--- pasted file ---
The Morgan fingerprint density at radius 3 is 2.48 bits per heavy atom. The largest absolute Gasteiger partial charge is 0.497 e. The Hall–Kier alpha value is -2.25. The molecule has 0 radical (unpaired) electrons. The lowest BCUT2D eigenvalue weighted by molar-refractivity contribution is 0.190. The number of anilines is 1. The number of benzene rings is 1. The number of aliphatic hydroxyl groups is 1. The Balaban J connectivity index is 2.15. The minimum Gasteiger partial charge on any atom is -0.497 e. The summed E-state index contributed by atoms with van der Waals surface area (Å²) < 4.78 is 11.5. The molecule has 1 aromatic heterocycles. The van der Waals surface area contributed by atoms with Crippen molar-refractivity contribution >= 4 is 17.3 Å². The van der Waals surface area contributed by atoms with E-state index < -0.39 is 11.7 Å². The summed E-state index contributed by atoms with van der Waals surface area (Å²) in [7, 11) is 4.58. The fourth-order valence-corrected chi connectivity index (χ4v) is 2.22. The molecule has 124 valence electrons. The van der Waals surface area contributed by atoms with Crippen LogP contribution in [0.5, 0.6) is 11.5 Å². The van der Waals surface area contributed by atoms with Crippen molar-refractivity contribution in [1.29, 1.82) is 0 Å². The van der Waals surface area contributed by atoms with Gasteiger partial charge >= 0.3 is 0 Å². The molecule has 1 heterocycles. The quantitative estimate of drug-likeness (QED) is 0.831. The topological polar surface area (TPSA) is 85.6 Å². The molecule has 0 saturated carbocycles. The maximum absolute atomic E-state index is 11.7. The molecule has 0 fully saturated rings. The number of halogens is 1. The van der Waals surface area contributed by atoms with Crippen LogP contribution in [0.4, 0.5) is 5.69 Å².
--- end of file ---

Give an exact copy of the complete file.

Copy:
The Morgan fingerprint density at radius 3 is 2.48 bits per heavy atom. The largest absolute Gasteiger partial charge is 0.497 e. The Hall–Kier alpha value is -2.25. The molecule has 0 radical (unpaired) electrons. The lowest BCUT2D eigenvalue weighted by molar-refractivity contribution is 0.190. The number of anilines is 1. The number of benzene rings is 1. The number of aliphatic hydroxyl groups is 1. The Balaban J connectivity index is 2.15. The minimum Gasteiger partial charge on any atom is -0.497 e. The summed E-state index contributed by atoms with van der Waals surface area (Å²) < 4.78 is 11.5. The molecule has 1 aromatic heterocycles. The van der Waals surface area contributed by atoms with Crippen molar-refractivity contribution >= 4 is 17.3 Å². The van der Waals surface area contributed by atoms with E-state index < -0.39 is 11.7 Å². The summed E-state index contributed by atoms with van der Waals surface area (Å²) in [7, 11) is 4.58. The fourth-order valence-corrected chi connectivity index (χ4v) is 2.22. The molecule has 124 valence electrons. The van der Waals surface area contributed by atoms with Crippen LogP contribution in [0.5, 0.6) is 11.5 Å². The van der Waals surface area contributed by atoms with Crippen molar-refractivity contribution in [1.29, 1.82) is 0 Å². The van der Waals surface area contributed by atoms with Gasteiger partial charge >= 0.3 is 0 Å². The molecule has 1 heterocycles. The quantitative estimate of drug-likeness (QED) is 0.831. The topological polar surface area (TPSA) is 85.6 Å². The molecule has 0 saturated carbocycles. The maximum absolute atomic E-state index is 11.7. The molecule has 0 fully saturated rings. The number of halogens is 1. The van der Waals surface area contributed by atoms with Crippen LogP contribution in [0.4, 0.5) is 5.69 Å².